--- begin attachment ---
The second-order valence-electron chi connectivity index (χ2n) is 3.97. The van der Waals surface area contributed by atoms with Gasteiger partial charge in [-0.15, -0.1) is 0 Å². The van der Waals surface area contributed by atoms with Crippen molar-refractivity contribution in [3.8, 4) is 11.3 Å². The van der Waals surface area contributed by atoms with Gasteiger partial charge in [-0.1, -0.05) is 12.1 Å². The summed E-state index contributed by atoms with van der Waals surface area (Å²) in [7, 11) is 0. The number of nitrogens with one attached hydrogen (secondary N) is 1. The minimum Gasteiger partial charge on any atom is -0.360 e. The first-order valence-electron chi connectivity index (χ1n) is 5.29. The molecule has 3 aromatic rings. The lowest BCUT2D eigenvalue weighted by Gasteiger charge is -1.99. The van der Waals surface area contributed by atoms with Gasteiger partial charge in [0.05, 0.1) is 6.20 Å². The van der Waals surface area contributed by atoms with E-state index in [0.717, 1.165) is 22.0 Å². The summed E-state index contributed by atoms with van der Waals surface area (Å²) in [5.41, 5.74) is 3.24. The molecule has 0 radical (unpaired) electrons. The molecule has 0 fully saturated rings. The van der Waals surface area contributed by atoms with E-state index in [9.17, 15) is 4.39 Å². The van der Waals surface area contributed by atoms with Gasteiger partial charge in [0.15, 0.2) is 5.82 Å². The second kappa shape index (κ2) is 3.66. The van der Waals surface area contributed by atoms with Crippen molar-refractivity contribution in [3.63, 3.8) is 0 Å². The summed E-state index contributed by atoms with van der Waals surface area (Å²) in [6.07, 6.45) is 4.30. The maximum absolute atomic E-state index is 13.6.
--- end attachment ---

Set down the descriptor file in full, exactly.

The second-order valence-electron chi connectivity index (χ2n) is 3.97. The van der Waals surface area contributed by atoms with Gasteiger partial charge in [-0.15, -0.1) is 0 Å². The van der Waals surface area contributed by atoms with Crippen molar-refractivity contribution in [3.8, 4) is 11.3 Å². The van der Waals surface area contributed by atoms with Gasteiger partial charge in [-0.1, -0.05) is 12.1 Å². The summed E-state index contributed by atoms with van der Waals surface area (Å²) in [7, 11) is 0. The number of nitrogens with one attached hydrogen (secondary N) is 1. The minimum Gasteiger partial charge on any atom is -0.360 e. The first-order valence-electron chi connectivity index (χ1n) is 5.29. The molecule has 3 aromatic rings. The lowest BCUT2D eigenvalue weighted by Gasteiger charge is -1.99. The van der Waals surface area contributed by atoms with Gasteiger partial charge in [0.05, 0.1) is 6.20 Å². The van der Waals surface area contributed by atoms with E-state index in [0.717, 1.165) is 22.0 Å². The summed E-state index contributed by atoms with van der Waals surface area (Å²) in [5.41, 5.74) is 3.24. The molecule has 0 radical (unpaired) electrons. The molecule has 0 fully saturated rings. The van der Waals surface area contributed by atoms with E-state index in [9.17, 15) is 4.39 Å². The van der Waals surface area contributed by atoms with Gasteiger partial charge in [0.15, 0.2) is 5.82 Å². The second kappa shape index (κ2) is 3.66. The van der Waals surface area contributed by atoms with Crippen molar-refractivity contribution in [3.63, 3.8) is 0 Å². The summed E-state index contributed by atoms with van der Waals surface area (Å²) in [6.07, 6.45) is 4.30. The maximum absolute atomic E-state index is 13.6.